Abdomen membranous, covered with dense pubescence. Length of hairs on abdominal tergite V 0.17–0.19 mm. Spinal sclerites only on VI and VII segment: on VI weakly developed, broken into minute scleroites. Intersegmental sclerotic insertions dark. Marginal slerites present on abdominal tergites I and V, sometimes also on VI but broken into smaller scleroites. Marginal tubercles present always on abdominal tergites I-IV, sometimes also on V-VII, their diameter at most as the diameter of spiracles, always dark pigmented. Number of hairs on abdominal tergite VIII ca. 50, their length 0.16–0.17 mm. Cauda rounded, dark pigmented, covered with many hairs (Fig. 2C). Genital plate semicircular, dark pigmented, 0.47–0.50 mm wide, covered with many hairs. Siphunculi pale, cylindrical, but may be slightly swollen in the distal half (Fig. 2C), 0.28–0.32 mm long, slightly darker at the apex, with very delicate flange, 0.44–0.45 of the length of antennal segment III.

Figure 2. 

Morphological features of the oviparous female: A antennal segment III with secondary rhinaria B hind tibia with numerous scent plaques C posterior part of the abdomen, with siphunculi, cauda and genital plate.

Alate male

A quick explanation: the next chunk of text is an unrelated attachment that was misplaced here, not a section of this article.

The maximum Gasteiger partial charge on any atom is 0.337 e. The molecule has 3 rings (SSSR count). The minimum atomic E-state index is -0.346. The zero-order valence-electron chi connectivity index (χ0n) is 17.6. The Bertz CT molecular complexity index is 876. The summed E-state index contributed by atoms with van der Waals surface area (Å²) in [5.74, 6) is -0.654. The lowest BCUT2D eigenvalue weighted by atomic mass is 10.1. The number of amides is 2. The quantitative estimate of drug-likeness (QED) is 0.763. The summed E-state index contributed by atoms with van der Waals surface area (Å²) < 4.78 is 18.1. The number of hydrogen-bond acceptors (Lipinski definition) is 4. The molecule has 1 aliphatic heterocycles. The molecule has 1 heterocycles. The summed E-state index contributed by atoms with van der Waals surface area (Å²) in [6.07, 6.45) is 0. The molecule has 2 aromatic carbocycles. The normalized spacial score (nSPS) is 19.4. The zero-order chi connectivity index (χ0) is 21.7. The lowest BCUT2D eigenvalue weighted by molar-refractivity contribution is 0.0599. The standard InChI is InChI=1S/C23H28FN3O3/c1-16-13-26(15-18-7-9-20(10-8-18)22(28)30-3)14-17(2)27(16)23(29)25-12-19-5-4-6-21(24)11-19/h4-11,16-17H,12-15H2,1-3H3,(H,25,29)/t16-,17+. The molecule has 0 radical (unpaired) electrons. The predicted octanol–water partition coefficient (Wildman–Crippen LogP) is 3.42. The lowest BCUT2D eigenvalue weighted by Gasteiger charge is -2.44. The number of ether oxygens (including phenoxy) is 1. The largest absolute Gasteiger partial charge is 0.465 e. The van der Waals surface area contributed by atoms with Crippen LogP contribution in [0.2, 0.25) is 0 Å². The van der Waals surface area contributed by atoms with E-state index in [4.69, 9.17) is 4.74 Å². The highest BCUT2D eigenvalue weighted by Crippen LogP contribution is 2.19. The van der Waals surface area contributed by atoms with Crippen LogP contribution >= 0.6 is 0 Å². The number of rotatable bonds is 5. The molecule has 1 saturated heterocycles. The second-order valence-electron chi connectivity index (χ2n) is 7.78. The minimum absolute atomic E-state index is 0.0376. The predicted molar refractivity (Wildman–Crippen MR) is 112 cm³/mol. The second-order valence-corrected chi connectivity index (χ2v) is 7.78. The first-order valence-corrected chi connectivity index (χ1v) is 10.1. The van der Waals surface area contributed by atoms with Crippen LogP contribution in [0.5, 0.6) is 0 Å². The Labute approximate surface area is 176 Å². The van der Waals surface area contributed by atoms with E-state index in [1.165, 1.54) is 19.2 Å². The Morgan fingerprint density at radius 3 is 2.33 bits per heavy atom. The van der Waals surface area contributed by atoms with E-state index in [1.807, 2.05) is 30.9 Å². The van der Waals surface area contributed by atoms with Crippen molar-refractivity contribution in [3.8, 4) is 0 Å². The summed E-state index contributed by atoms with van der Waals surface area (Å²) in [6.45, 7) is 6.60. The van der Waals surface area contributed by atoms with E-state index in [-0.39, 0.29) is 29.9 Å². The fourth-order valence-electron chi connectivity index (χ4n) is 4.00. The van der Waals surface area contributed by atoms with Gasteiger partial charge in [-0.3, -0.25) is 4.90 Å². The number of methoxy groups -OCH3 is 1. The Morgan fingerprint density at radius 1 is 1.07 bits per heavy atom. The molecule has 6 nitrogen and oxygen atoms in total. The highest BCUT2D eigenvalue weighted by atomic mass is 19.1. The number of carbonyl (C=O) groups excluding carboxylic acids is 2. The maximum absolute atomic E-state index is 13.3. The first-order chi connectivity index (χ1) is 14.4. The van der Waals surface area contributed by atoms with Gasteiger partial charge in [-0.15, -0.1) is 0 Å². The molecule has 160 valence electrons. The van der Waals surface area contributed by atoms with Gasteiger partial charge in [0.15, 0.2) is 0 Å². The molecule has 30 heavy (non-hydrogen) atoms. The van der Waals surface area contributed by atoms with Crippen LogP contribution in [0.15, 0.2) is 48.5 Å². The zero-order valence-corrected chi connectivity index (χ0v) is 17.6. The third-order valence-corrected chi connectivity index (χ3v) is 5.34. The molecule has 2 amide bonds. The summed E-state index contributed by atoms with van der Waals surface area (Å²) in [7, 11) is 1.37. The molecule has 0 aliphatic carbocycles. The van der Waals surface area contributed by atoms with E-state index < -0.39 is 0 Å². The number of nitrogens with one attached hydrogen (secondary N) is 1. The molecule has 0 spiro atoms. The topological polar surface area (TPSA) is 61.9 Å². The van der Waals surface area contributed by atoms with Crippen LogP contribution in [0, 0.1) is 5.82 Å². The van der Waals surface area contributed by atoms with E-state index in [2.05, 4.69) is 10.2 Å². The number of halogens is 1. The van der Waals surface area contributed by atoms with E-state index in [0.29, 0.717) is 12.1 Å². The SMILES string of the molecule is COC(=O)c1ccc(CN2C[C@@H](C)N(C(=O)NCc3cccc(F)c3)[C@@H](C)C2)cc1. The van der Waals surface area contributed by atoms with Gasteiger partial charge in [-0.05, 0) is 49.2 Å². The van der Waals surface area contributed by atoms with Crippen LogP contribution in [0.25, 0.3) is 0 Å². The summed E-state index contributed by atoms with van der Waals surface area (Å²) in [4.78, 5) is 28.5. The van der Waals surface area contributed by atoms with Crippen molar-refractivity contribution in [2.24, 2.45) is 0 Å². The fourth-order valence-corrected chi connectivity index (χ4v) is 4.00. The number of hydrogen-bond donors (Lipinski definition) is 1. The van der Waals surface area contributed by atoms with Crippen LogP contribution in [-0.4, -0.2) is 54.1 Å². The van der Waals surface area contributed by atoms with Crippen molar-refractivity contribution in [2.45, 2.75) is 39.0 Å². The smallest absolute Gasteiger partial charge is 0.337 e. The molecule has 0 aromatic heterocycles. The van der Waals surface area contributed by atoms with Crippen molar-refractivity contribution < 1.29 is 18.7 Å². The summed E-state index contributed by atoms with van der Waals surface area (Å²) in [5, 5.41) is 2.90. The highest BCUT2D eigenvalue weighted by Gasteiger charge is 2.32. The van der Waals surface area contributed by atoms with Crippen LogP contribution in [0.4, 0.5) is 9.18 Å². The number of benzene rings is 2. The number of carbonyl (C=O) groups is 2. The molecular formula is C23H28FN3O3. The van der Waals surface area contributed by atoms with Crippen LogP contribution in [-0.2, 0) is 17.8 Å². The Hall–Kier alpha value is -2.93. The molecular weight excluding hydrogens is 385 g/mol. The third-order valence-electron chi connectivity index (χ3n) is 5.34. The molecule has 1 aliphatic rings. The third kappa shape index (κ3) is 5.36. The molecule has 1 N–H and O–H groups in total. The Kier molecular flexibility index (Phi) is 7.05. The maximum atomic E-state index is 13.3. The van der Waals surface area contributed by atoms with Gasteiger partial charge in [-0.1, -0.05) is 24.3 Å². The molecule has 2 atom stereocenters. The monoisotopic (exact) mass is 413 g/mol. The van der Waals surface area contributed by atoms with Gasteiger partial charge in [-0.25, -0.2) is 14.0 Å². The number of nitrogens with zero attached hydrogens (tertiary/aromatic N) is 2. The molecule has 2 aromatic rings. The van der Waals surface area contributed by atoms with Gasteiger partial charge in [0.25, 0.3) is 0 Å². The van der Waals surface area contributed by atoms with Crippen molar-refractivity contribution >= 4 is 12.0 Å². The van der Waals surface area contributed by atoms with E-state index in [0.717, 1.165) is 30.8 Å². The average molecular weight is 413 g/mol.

Body dark, brownish, 2.87–3.03 mm long (Fig. 3); head sclerotized, with ocelli well developed and big, multifaceted eyes with triommatidium. Antennae 6 segmented (Fig. 4A), 1.74–1.92 mm long, 0.61–0.65 of body length, brownish, only slightly paler than legs. Antennal segment III 0.63–0.71, IV 0.29–0.33, V 0.29–0.33, VI 0.38–0.44 mm long; length of antennal segment III: 1.62–1.63 of the length of antennal segment IV, 2.12–2.13 of antennal segment V; processus terminalis 0.22–0.27 mm long, 1.43–1.74 of VIa. Antenna covered with long, erect hairs, 0.09–0.11 mm long. Number of secondary rhinaria on antennal segment III: 73–105 (Fig. 4A), on antennal segment IV: 27–43, V: 20–26, VI: 0–2. Base of antennal segment VI with 8–10 erect hairs. Rostrum 1.15–1.22 mm long, 0.38–0.42 of body length, with ultimate rostral segment 0.19–0.21 mm long, 1.17–1.25 of second segment of hind tarsus, 0.29–0.31 of III antennal segment, 0.94–1.00 of siphunculus, with 11–13 accessory hairs. Thorax heavily sclerotized, winged. Forewings with veins weakly sclerotized, medial vein branched twice. Legs uniformly brownish, only bases of femora slightly paler, covered with erect hairs 0.12–0.13 mm long. Second segment of hind tarsus 0.15–0.17 mm long.